Other companies are considering technology advisory boards, groups which exist in parallel to the board and typically include highly specialized industry experts who serve for relatively short terms of one to three years. While these advisory boards primarily exist for the benefit of management, they provide the board with an indirect means of ensuring the company is on the right track and also offer a source of expertise for directors to tap from time to time.
Relative to the corporate board, these advisory boards have the advantage of few legal or reputational constraints, as standard governance regulations do not apply to them.
Dedicating a specific board-related group to the evolving challenges of technology is a compelling option for many companies, but remains just one piece of the puzzle. As is the case for nearly all board decisions, directors will want to look at the big picture of where the company stands in relation to its technology goals, and what it needs to move successfully into the future.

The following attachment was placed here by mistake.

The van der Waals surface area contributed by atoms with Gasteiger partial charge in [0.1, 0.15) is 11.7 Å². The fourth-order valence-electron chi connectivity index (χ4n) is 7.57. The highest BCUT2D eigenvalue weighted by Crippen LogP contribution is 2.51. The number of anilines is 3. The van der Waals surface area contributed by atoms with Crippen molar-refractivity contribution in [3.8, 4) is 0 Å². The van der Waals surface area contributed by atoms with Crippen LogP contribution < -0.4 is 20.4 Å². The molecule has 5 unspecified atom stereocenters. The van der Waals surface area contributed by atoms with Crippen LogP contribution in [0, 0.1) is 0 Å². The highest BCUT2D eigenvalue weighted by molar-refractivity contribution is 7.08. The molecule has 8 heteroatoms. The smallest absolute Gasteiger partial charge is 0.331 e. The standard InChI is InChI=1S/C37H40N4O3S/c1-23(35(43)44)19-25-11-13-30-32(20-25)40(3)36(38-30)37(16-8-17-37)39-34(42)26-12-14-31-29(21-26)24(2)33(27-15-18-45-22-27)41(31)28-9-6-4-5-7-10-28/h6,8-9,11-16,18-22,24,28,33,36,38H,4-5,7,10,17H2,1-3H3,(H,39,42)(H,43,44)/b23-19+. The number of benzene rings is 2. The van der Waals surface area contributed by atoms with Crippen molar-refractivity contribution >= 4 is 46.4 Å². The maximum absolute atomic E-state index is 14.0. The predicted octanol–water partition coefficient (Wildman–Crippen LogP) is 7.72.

For our board composition analysis, we looked at the 300 largest publicly-traded companies around the world based on the S&P Global 1200 list. This list included 113 companies from the US and Canada, seven from Latin America (considered as part of North America for this analysis), 112 companies from Europe and 68 companies from Asia. We considered only non-executive directors, excluding employee representatives and other current executives from the count. The criteria for technology directors included: 1) Past or current experience as an executive at a technology company, 2) past or current experience as a technology executive, and 3) past or current experience overseeing digital transformation efforts.